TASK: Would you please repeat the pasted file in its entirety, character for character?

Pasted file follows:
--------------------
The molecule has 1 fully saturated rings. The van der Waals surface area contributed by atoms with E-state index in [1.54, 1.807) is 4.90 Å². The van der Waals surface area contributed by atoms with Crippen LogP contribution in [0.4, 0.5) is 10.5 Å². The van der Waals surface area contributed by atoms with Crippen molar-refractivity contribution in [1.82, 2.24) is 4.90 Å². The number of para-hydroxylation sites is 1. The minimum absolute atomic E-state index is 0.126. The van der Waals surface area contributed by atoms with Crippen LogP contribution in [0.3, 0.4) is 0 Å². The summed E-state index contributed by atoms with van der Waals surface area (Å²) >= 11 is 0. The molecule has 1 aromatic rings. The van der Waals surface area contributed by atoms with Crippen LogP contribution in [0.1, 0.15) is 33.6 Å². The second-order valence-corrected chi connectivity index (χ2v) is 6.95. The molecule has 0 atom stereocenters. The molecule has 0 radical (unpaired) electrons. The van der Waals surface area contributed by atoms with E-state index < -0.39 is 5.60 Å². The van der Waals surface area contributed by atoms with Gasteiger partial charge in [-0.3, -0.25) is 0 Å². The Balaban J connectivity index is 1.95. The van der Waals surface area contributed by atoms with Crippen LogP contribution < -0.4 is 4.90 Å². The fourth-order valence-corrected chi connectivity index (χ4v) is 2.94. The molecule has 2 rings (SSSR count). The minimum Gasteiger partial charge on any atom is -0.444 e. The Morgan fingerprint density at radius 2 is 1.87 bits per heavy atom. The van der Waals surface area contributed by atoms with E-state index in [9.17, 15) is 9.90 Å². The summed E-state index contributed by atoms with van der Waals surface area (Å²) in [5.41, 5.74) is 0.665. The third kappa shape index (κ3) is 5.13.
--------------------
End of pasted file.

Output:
The molecule has 1 fully saturated rings. The van der Waals surface area contributed by atoms with E-state index in [1.54, 1.807) is 4.90 Å². The van der Waals surface area contributed by atoms with Crippen LogP contribution in [0.4, 0.5) is 10.5 Å². The van der Waals surface area contributed by atoms with Crippen molar-refractivity contribution in [1.82, 2.24) is 4.90 Å². The number of para-hydroxylation sites is 1. The minimum absolute atomic E-state index is 0.126. The van der Waals surface area contributed by atoms with Crippen LogP contribution in [0.3, 0.4) is 0 Å². The summed E-state index contributed by atoms with van der Waals surface area (Å²) >= 11 is 0. The molecule has 1 aromatic rings. The van der Waals surface area contributed by atoms with Crippen LogP contribution in [0.1, 0.15) is 33.6 Å². The second-order valence-corrected chi connectivity index (χ2v) is 6.95. The molecule has 0 atom stereocenters. The molecule has 0 radical (unpaired) electrons. The van der Waals surface area contributed by atoms with E-state index < -0.39 is 5.60 Å². The van der Waals surface area contributed by atoms with Gasteiger partial charge in [-0.3, -0.25) is 0 Å². The Balaban J connectivity index is 1.95. The van der Waals surface area contributed by atoms with Crippen LogP contribution < -0.4 is 4.90 Å². The fourth-order valence-corrected chi connectivity index (χ4v) is 2.94. The molecule has 2 rings (SSSR count). The minimum Gasteiger partial charge on any atom is -0.444 e. The Morgan fingerprint density at radius 2 is 1.87 bits per heavy atom. The van der Waals surface area contributed by atoms with E-state index in [9.17, 15) is 9.90 Å². The summed E-state index contributed by atoms with van der Waals surface area (Å²) in [5.41, 5.74) is 0.665. The third kappa shape index (κ3) is 5.13.